[Piglit] Nearly finished: shader_runner running THOUSANDS of tests per process

Dylan Baker baker.dylan.c at gmail.com
Mon Apr 18 18:38:39 UTC 2016

Quoting Marek Olšák (2016-04-18 10:39:46)
> On Mon, Apr 18, 2016 at 6:45 PM, Dylan Baker <baker.dylan.c at gmail.com> wrote:
> >
> > Thanks for working on this Marek,
> >
> > This has been discussed here several times amongst the intel group, and
> > the recurring problem to solve is crashing. I don't have a strong
> > opinion on python vs catching a fail in the signal handler, except that
> > handling in the python might be more robust, but I'm not really familiar
> > with what a C signal handler can recover from, so it may not.
> I can catch signals like exceptions and report 'crash'. Then I can
> open a new process from the handler to run the remaining tests, wait
> and exit.
> The signal catching won't work on Windows.
> Also, there are piglit GL framework changes that have only been tested
> with Waffle and may break other backends.

It wouldn't be difficult to handle in the python framework. I have some
patches that are half baked to do exactly this sort of thing for
piglit/deqp, it shouldn't be too hard to generalize that code and handle
it that way. I think it would be better to handle it in shader_runner if
we can, but as a fallback if we decide that having one solution that
works everywhere is better than having one for windows and one for
not-windows it can be done in python.

> >
> > The one concern I have is using subtests. There are a couple of
> > limitations to them, first we'll loose all of the per test stdout/stderr
> > data, and that seems less than optimal. I wonder if it would be better
> > to have shader runner print some sort of scissor to stdout and stderr
> > when it starts a test and when it finishes one, and then report results
> > as normal without the subtest. That would maintain the output of each
> > test file, which seems like what we want, otherwise the output will be
> That can be done easily in C.
> > jumbled. The other problem with subtests is that the JUnit backend
> > doesn't have a way to represent subtests at the moment. That would be
> > problematic for both us and for VMWare.
> I can't help with anything related to python.
> The goal is to make piglit faster for general regression testing.
> Other use cases can be affected negatively, but the time savings are
> worth it.

Well, we either need to not use subtests, or the junit subtest handling
deficiency needs to be solved before landing this or its going to be a
huge problem, since we rely on the CI heavily and this would hide a lot
of specifics about regressions. What we'd end up with is something like
'spec/ARB_ham_sandwich: fail', which is completely insufficient, since
most of piglit is shader_runner based.

Personally, I think using the scissoring approach is better anyway since
it also allows us to link the stdout/stderr to the specific test, and
with that approach we don't need to use subtests either, the python
layer can just make a test result per scissor and the changes wouldn't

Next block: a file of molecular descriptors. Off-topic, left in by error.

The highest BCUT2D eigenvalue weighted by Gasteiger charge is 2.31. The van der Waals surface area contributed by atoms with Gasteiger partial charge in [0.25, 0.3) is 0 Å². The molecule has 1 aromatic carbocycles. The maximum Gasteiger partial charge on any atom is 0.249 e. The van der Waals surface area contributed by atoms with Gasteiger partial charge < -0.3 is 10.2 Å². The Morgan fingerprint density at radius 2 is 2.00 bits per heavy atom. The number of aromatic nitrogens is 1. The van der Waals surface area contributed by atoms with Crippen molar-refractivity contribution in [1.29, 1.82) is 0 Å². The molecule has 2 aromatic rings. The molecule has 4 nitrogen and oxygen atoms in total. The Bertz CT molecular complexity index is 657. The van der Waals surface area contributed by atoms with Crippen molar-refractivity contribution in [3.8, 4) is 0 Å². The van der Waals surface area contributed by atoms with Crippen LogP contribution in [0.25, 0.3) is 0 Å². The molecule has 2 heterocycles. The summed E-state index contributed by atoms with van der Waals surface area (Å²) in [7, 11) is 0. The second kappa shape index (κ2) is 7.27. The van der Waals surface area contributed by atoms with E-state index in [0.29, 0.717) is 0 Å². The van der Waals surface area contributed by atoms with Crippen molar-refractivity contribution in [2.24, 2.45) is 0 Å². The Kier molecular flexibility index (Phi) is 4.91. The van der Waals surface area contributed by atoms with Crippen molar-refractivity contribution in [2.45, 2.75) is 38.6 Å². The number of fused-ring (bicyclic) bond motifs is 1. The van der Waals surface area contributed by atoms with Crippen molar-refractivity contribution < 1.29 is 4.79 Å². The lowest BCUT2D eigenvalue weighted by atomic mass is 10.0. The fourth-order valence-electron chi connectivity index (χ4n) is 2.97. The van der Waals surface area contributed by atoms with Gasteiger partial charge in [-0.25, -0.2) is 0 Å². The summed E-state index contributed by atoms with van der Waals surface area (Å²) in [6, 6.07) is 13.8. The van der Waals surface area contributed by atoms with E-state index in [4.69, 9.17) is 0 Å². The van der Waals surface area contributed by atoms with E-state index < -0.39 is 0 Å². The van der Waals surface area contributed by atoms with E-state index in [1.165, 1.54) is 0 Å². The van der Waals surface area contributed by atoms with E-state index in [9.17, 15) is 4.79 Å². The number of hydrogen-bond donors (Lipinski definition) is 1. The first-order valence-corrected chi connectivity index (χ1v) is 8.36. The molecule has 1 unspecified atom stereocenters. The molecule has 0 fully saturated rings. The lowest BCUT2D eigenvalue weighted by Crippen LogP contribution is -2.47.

be user visible at all (barring any bugs).  There's a few changes to the
python that would need to happen to make this work, but I don't think
it's going to be more than a couple of patches.

> >
> > Looking at the last patch the python isn't all correct there, it will
> > run in some cases and fail in others, particularly it will do something
> > odd if fast skipping is enabled, but I'm not sure exactly what. I think
> > it's worth measuring and seeing if the fast skipping path is even an
> > optimization with your enhancements, if it's not we should just disable
> > it for shader_runner or remove it entirely, it would remove a lot of
> > complexity.
> If the fast skipping is the only issue, I can remove it.

I'd be fine with just removing it from shader_runner for now and I could
run tests to see if it's actually an improvement later, and get it
working at that point if it is advantageous, and rip it out if it isn't.
I could see it still being a win for some of the very old platforms we
support, since they tend to have slow CPUs and limited OpenGL support.

The most straightforward way to disable it would be to just remove or
comment out "self.__find_requirements" in ShaderTest.__init__, I think. 

> >
> > I'd be more than happy to help get the python work done and running,
> > since this would be really useful for us in our CI system.
> What else needs to be done in python?
> Marek

I guess that depends on what approach you want to take on things.

If you want to try the scissor output approach we'll need to write an
extended interpret_result method for ShaderTest. I don't think it'll be
that complicated since it'll just be looking for the scissor marks and
the test name, and passing the rest up via super(). There's a few more
changes that would be needed, but I don't think they'd be too

If you want to have the crash handler/rerunner in python we'll need to
implement that, that's probably a bit more complicated, but shouldn't be

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